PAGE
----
Targeting Downstream Proteins in Cancer-Causing Pathway Shows Promise in Cell, Animal Model


November 14, 2012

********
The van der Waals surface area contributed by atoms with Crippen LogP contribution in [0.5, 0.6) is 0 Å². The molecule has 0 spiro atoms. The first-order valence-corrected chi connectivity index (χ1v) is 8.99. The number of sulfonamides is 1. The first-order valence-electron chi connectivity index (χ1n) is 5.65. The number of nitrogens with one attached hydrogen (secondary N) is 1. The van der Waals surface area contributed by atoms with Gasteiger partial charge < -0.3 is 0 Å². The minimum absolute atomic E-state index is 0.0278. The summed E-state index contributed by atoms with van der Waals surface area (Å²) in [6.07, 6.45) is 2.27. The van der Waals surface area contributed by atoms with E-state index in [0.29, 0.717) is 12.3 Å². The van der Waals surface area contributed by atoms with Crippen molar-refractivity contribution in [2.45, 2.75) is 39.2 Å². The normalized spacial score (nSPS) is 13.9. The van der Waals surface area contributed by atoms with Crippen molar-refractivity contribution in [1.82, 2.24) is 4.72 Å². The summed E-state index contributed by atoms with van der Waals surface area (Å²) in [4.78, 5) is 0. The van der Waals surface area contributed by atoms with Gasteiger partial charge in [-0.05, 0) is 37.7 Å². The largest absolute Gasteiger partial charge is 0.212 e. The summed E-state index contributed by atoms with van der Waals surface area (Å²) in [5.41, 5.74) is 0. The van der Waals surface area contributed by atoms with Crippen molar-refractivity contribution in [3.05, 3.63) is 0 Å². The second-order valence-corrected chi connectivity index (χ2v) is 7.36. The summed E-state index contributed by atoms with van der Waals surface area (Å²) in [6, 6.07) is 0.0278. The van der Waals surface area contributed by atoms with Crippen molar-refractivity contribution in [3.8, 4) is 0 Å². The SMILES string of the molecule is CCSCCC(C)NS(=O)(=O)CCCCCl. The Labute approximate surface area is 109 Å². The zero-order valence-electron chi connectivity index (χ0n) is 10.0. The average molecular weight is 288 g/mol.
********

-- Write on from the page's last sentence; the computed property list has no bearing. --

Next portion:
The cancer-causing form of the gene Myc alters the metabolism of mitochondria, the cell’s powerhouse, making it dependent on the amino acid glutamine for survival. In fact, 40 percent of all “hard-to-treat” cancers have a mutation in the Myc gene. Accordingly, depriving cells of glutamine selectively induces programmed cell death in cells overexpressing mutant Myc. Using Myc-active neuroblastoma cancer cells, a team led by Howard Hughes Medical Institute investigator M. Celeste Simon, Ph.D., scientific director for the Abramson Family Cancer Research Institute, Perelman School of Medicine, identified the proteins PUMA, NOXA, and TRB3 as executors of the glutamine-starved cells. These three proteins represent a downstream target in the Myc pathway at which to aim drugs. Roughly 25 percent of all neuroblastoma cases are associated with Myc-active cells.

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